Pedagogy of the Unpopular: Teaching the Medieval in the 21st-Century Classroom (Roundtable) - ICMS2022
Sometimes what we love is unpopular. In the broadest sense, medieval studies face a cultural reckoning that sees us as irrelevant and unprofitable in contemporary higher education. Yet, these generalizations ignore the rich worlds that exist in the literature, art, history, etc., that we love so much. And so, how do we keep the medieval relevant to the 21st-Century student in order to revive our disciplines in ways that are both academically rigorous and imaginatively compelling? This roundtable seeks presenters who have developed innovative and engaging courses, assignments, and classroom activities to share with other scholars to implement in their own courses.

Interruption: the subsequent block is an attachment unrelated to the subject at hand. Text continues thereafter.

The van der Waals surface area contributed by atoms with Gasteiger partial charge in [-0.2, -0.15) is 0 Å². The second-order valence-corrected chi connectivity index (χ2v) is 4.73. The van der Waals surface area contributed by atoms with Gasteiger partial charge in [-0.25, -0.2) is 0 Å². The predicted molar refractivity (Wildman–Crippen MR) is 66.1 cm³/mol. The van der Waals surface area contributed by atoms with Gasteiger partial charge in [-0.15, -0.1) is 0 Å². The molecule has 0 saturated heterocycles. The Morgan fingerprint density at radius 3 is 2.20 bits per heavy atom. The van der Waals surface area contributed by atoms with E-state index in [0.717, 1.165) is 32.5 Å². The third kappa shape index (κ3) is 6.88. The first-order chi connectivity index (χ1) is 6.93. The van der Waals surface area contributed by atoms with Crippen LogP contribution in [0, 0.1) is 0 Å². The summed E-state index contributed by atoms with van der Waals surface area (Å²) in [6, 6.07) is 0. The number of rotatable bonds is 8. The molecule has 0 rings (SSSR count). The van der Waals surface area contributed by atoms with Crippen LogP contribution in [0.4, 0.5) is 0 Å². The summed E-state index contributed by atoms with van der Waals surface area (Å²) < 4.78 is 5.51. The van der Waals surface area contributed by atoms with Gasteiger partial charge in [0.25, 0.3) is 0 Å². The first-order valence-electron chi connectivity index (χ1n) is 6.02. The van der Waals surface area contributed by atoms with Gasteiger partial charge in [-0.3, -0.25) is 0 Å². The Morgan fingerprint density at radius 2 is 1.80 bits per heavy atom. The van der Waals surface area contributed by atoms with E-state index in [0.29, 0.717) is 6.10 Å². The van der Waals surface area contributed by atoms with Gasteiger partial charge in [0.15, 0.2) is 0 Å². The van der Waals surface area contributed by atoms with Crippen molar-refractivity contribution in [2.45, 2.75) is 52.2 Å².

Some topics might include:
- Pedagogical models that demonstrate that medieval literature, language, art, etc. can be taught with an anti-racist focus, or how a “traditional” medieval syllabus can be decolonized
- Making medieval courses engaging for neurodiverse students, non-traditional students, first-generation students, and students at HSIs, MSIs, and HBCUs
- Ways in which you have used medieval images, texts, philosophy, theology, in either medieval or non-medieval courses, such as creative, multimodal, or Comp Lit projects or assignments
- Any strategies for connecting the medieval to the contemporary for 21st-Century students that do not conform to traditional lecture or Socratic formats
Please send a no more than 250 word abstract that contains your name, title, and affiliation to Joanna.Shearer@nsc.edu by September 15, 2021.